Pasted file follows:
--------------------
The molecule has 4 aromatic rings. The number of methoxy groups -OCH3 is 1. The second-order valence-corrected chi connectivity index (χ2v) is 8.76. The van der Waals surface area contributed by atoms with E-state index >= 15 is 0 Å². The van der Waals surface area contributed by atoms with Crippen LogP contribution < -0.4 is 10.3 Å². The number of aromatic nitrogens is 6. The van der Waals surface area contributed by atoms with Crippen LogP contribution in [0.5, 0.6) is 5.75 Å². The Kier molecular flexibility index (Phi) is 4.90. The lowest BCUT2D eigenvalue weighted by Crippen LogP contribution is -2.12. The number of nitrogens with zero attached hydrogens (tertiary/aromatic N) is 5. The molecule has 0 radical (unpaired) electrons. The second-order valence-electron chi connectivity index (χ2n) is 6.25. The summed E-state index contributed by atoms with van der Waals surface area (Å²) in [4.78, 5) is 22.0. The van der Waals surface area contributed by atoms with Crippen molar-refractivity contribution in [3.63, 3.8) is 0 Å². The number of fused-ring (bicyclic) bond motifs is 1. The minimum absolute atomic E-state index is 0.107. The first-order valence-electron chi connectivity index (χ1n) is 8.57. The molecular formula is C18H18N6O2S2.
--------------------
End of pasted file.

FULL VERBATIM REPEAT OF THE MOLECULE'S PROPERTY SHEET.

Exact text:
The molecule has 4 aromatic rings. The number of methoxy groups -OCH3 is 1. The second-order valence-corrected chi connectivity index (χ2v) is 8.76. The van der Waals surface area contributed by atoms with E-state index >= 15 is 0 Å². The van der Waals surface area contributed by atoms with Crippen LogP contribution < -0.4 is 10.3 Å². The number of aromatic nitrogens is 6. The van der Waals surface area contributed by atoms with Crippen LogP contribution in [0.5, 0.6) is 5.75 Å². The Kier molecular flexibility index (Phi) is 4.90. The lowest BCUT2D eigenvalue weighted by Crippen LogP contribution is -2.12. The number of nitrogens with zero attached hydrogens (tertiary/aromatic N) is 5. The molecule has 0 radical (unpaired) electrons. The second-order valence-electron chi connectivity index (χ2n) is 6.25. The summed E-state index contributed by atoms with van der Waals surface area (Å²) in [4.78, 5) is 22.0. The van der Waals surface area contributed by atoms with Crippen molar-refractivity contribution in [3.63, 3.8) is 0 Å². The number of fused-ring (bicyclic) bond motifs is 1. The minimum absolute atomic E-state index is 0.107. The first-order valence-electron chi connectivity index (χ1n) is 8.57. The molecular formula is C18H18N6O2S2.